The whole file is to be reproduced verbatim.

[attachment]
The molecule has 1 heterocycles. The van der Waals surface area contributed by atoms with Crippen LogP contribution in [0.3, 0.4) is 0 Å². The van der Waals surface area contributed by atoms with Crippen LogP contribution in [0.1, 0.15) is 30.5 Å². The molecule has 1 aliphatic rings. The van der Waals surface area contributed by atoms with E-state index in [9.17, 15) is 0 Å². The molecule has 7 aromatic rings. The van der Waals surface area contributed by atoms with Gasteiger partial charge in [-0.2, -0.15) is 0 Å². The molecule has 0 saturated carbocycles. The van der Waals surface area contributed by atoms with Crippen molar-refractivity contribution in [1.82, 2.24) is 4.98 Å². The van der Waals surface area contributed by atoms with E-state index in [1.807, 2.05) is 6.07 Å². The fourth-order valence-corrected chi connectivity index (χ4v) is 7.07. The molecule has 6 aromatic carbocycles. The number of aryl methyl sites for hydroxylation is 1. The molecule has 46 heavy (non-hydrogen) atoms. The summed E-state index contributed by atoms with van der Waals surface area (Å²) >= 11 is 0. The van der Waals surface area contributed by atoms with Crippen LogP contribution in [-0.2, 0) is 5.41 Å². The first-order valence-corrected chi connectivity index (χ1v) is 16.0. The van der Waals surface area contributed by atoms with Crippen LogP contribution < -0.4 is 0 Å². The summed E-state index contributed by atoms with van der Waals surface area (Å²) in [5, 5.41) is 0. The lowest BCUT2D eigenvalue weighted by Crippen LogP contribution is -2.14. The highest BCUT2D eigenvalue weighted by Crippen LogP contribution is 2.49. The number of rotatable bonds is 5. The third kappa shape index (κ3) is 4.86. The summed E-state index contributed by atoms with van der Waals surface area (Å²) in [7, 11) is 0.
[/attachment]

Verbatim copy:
The molecule has 1 heterocycles. The van der Waals surface area contributed by atoms with Crippen LogP contribution in [0.3, 0.4) is 0 Å². The van der Waals surface area contributed by atoms with Crippen LogP contribution in [0.1, 0.15) is 30.5 Å². The molecule has 1 aliphatic rings. The van der Waals surface area contributed by atoms with E-state index in [9.17, 15) is 0 Å². The molecule has 7 aromatic rings. The van der Waals surface area contributed by atoms with Gasteiger partial charge in [-0.2, -0.15) is 0 Å². The molecule has 0 saturated carbocycles. The van der Waals surface area contributed by atoms with Crippen molar-refractivity contribution in [1.82, 2.24) is 4.98 Å². The van der Waals surface area contributed by atoms with E-state index in [1.807, 2.05) is 6.07 Å². The fourth-order valence-corrected chi connectivity index (χ4v) is 7.07. The molecule has 6 aromatic carbocycles. The number of aryl methyl sites for hydroxylation is 1. The molecule has 46 heavy (non-hydrogen) atoms. The summed E-state index contributed by atoms with van der Waals surface area (Å²) >= 11 is 0. The van der Waals surface area contributed by atoms with Crippen LogP contribution in [-0.2, 0) is 5.41 Å². The first-order valence-corrected chi connectivity index (χ1v) is 16.0. The van der Waals surface area contributed by atoms with Crippen LogP contribution < -0.4 is 0 Å². The summed E-state index contributed by atoms with van der Waals surface area (Å²) in [5, 5.41) is 0. The lowest BCUT2D eigenvalue weighted by Crippen LogP contribution is -2.14. The highest BCUT2D eigenvalue weighted by Crippen LogP contribution is 2.49. The number of rotatable bonds is 5. The third kappa shape index (κ3) is 4.86. The summed E-state index contributed by atoms with van der Waals surface area (Å²) in [7, 11) is 0.